Guest post by science writer Brenda Patoine
Yoga. Bodywork. Meditation. Chanting. Role playing. Tapping. Talking. These are all strategies used to try to heal psychological trauma, but only one of them (talk therapy) is backed by rigorous clinical studies of the sort that mainstream medicine deems acceptable–that is, randomized, blinded, controlled clinical trials that are published in peer-review medical journals. But does that mean the others are not useful?
As the largest clinical trial to date attempts to sort out which type of psychotherapy works best for which patients with Post-Traumatic Stress Disorder (PTSD), the debate over trauma treatment continues. On one side is most of the mainstream clinical psychology community, which looks at hard data and usually concludes that the only treatments proven effective so far are two types of talk therapy: Prolonged Exposure Therapy (PET), in which survivors repeatedly re-experience their traumatic event in safe environments, and Cognitive Processing Therapy (CPT), a talk therapy focused on challenging and modifying maladaptive beliefs related to the trauma. On the other side is a somewhat renegade group of therapists, counselors, and trauma specialists who are pushing the envelope and incorporating less rigorously studied alternative therapies into their treatment of trauma.
The debate burst into the public consciousness a few months ago when The New York Times ran an extensive article in its Sunday magazine–provocatively entitled “A Revolutionary Approach to Treating PTSD”–that touted out-of-the-box approaches to trauma treatment as championed by psychiatrist Bessel van der Kolk.
No stranger to controversial views, van der Kolk embraces the kinds of alternative therapies that most of the psychiatric community shuns, including yoga; psychomotor therapy, a role-playing therapy aimed at resolving the underlying psychological impact; and eye movement desensitization and reprocessing (EMDR), a treatment in which the patient follows the therapist’s hand motions across their field of vision while recalling the traumatic event. He is not a fan of cognitive behavioral therapies and openly derides PET and CPT as unhelpful and possibly damaging. “Trauma has nothing whatsoever to do with cognition,” van der Kolk says in the article.
Statements like that frustrate people who spend their lives treating trauma with cognitive behavioral therapies. Kathleen Chard, Ph.D., a psychologist and trauma recovery expert with the Cincinnati VA Medical Center who is co-leading the VA’s study comparing PET and CPT, expressed dismay at the unchallenged observations advocated in such a place as The New York Times Sunday Magazine, with its huge circulation.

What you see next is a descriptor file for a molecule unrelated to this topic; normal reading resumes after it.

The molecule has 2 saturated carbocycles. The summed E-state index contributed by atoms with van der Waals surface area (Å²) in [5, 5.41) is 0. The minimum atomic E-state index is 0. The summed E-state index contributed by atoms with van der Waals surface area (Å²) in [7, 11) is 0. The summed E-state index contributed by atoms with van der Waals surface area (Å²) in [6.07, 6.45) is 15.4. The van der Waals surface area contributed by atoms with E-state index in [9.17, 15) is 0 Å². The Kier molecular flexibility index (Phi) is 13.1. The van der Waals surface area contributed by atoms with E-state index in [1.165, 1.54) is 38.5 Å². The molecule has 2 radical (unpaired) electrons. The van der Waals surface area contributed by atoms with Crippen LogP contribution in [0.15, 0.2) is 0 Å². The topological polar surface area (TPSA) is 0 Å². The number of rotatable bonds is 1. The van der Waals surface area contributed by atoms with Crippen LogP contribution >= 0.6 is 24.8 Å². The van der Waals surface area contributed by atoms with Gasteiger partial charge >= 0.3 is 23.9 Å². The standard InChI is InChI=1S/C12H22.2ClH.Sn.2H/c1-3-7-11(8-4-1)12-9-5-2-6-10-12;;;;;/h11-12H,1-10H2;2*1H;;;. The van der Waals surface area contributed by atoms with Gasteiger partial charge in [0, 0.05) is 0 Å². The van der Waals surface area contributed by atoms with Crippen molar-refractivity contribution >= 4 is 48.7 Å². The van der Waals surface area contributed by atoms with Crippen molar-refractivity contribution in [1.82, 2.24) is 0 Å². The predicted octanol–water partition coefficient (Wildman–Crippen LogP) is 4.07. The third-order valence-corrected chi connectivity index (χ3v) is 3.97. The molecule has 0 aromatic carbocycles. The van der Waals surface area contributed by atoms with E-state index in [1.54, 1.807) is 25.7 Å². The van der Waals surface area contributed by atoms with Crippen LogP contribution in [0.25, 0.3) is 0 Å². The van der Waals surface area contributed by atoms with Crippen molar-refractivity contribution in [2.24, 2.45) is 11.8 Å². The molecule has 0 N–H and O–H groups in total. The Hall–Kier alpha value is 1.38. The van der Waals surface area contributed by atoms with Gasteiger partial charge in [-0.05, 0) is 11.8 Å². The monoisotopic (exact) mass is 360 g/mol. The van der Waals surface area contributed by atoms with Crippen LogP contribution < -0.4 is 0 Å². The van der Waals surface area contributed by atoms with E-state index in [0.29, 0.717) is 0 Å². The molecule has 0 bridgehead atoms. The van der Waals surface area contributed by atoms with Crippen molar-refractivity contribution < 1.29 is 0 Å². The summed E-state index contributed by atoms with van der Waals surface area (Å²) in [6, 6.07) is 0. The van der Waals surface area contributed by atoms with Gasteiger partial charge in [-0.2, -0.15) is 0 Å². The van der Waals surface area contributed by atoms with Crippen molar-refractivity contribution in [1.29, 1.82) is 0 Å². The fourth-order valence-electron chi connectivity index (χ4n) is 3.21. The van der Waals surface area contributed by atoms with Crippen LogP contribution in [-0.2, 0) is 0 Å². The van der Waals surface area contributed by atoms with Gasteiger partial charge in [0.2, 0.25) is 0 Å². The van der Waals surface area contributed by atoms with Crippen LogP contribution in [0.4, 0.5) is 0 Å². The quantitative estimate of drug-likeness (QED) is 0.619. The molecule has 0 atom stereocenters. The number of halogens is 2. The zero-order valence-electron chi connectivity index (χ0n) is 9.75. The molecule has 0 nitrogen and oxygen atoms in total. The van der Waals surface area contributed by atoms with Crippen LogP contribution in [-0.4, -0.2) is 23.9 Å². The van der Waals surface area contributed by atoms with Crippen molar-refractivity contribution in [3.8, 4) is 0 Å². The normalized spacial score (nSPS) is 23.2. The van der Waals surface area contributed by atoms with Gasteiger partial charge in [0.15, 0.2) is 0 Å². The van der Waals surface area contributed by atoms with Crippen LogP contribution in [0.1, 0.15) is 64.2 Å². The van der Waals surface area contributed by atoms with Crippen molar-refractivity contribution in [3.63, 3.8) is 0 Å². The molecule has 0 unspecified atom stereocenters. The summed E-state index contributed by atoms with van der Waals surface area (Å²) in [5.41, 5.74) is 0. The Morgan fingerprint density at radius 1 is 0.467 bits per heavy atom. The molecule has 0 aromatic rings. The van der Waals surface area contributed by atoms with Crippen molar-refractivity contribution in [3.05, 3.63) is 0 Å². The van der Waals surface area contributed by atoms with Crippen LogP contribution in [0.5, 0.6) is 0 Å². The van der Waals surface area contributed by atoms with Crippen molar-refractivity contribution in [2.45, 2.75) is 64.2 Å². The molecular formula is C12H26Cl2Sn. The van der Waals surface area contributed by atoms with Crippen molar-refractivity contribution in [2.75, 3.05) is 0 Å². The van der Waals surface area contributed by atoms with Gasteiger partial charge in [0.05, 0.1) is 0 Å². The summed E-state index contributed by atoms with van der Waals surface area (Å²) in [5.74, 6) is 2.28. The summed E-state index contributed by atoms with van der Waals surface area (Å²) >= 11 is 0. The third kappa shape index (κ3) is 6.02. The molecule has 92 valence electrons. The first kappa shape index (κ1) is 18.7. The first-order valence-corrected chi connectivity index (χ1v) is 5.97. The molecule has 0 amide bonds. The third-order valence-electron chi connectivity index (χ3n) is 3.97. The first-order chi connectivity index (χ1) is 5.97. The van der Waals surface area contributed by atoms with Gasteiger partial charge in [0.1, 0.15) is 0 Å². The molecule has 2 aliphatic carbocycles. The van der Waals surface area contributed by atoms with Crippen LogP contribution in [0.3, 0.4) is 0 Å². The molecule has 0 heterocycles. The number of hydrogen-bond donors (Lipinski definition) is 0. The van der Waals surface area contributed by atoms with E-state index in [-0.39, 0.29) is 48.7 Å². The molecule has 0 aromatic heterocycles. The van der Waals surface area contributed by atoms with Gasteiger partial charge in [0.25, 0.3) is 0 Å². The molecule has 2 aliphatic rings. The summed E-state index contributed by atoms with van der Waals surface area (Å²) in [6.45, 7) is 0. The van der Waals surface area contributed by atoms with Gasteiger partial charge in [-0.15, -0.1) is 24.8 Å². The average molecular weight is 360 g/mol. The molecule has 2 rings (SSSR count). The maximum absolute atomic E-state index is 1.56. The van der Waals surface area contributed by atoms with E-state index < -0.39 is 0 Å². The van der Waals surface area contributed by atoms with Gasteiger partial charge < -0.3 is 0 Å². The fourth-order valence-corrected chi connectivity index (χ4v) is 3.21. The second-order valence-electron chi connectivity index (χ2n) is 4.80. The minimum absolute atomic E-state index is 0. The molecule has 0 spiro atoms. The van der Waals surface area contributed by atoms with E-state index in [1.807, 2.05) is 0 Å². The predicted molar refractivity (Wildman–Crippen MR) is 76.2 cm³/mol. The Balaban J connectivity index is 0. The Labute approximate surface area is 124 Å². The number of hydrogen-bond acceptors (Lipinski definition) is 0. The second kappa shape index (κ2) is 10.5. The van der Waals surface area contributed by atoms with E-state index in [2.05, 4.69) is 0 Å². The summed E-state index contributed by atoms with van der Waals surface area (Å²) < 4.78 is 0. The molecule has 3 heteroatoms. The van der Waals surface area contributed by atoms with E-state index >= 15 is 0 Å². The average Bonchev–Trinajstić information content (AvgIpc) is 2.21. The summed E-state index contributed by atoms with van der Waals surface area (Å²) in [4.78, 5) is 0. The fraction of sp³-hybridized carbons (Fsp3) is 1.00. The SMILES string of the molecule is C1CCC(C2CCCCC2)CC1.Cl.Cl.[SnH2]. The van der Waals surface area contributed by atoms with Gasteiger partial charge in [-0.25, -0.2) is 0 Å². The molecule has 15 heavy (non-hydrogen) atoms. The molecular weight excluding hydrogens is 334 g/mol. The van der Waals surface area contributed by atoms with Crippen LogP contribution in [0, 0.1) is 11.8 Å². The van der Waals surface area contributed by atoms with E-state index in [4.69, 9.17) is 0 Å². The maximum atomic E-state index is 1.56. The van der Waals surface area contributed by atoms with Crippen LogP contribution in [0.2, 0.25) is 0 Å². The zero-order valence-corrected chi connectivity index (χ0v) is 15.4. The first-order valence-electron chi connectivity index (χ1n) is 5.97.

“It’s disheartening when one article focuses on one person who says some very inappropriate things about how these treatments don’t work and don’t focus on the right things, when in fact the Institute of Medicine has found these treatments to be effective and the practice guidelines for the VA and Department of Defense as well as numerous randomized clinical trials in multiple different populations have found these to be effective.”
Calling it a missed opportunity to educate the public, Chard said: “There has been limited evidence to show that [these alternative therapies] actually decrease PTSD symptoms to the point of nondiagnosis. But what I find is that many people with PTSD have lost meaning in their lives and will grab onto anything that will give them a sense of belonging and a sense of value.”
It’s not that complementary strategies are not useful, Chard and others say; it’s that the kinds of rigorous studies that have shown psychotherapy to be effective have not yet been completed for these strategies. A number of studies are currently ongoing, including controlled, randomized studies assessing the effects of yoga, meditation, acupuncture and other alternative strategies in trauma victims in both military and civilian populations.